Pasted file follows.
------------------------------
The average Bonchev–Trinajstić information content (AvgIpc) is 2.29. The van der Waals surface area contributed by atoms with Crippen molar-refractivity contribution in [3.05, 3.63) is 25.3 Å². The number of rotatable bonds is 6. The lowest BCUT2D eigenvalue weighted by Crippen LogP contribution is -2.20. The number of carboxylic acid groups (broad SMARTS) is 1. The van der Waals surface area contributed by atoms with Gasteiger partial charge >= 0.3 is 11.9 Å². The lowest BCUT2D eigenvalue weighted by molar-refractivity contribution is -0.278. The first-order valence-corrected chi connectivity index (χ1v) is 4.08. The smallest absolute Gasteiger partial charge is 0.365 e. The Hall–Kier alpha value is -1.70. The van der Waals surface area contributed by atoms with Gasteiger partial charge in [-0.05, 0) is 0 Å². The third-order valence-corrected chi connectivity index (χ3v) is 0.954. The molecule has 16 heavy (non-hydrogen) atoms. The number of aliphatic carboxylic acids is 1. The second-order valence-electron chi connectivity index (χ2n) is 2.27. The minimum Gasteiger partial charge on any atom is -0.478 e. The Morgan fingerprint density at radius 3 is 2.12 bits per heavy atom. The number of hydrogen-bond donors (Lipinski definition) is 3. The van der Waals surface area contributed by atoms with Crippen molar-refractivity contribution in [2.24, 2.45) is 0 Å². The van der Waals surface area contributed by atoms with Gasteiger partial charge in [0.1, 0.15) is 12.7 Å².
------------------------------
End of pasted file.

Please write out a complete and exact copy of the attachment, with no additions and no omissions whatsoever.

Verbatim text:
The average Bonchev–Trinajstić information content (AvgIpc) is 2.29. The van der Waals surface area contributed by atoms with Crippen molar-refractivity contribution in [3.05, 3.63) is 25.3 Å². The number of rotatable bonds is 6. The lowest BCUT2D eigenvalue weighted by Crippen LogP contribution is -2.20. The number of carboxylic acid groups (broad SMARTS) is 1. The van der Waals surface area contributed by atoms with Gasteiger partial charge >= 0.3 is 11.9 Å². The lowest BCUT2D eigenvalue weighted by molar-refractivity contribution is -0.278. The first-order valence-corrected chi connectivity index (χ1v) is 4.08. The smallest absolute Gasteiger partial charge is 0.365 e. The Hall–Kier alpha value is -1.70. The van der Waals surface area contributed by atoms with Gasteiger partial charge in [-0.05, 0) is 0 Å². The third-order valence-corrected chi connectivity index (χ3v) is 0.954. The molecule has 16 heavy (non-hydrogen) atoms. The number of aliphatic carboxylic acids is 1. The second-order valence-electron chi connectivity index (χ2n) is 2.27. The minimum Gasteiger partial charge on any atom is -0.478 e. The Morgan fingerprint density at radius 3 is 2.12 bits per heavy atom. The number of hydrogen-bond donors (Lipinski definition) is 3. The van der Waals surface area contributed by atoms with Crippen molar-refractivity contribution in [2.24, 2.45) is 0 Å². The van der Waals surface area contributed by atoms with Gasteiger partial charge in [0.1, 0.15) is 12.7 Å².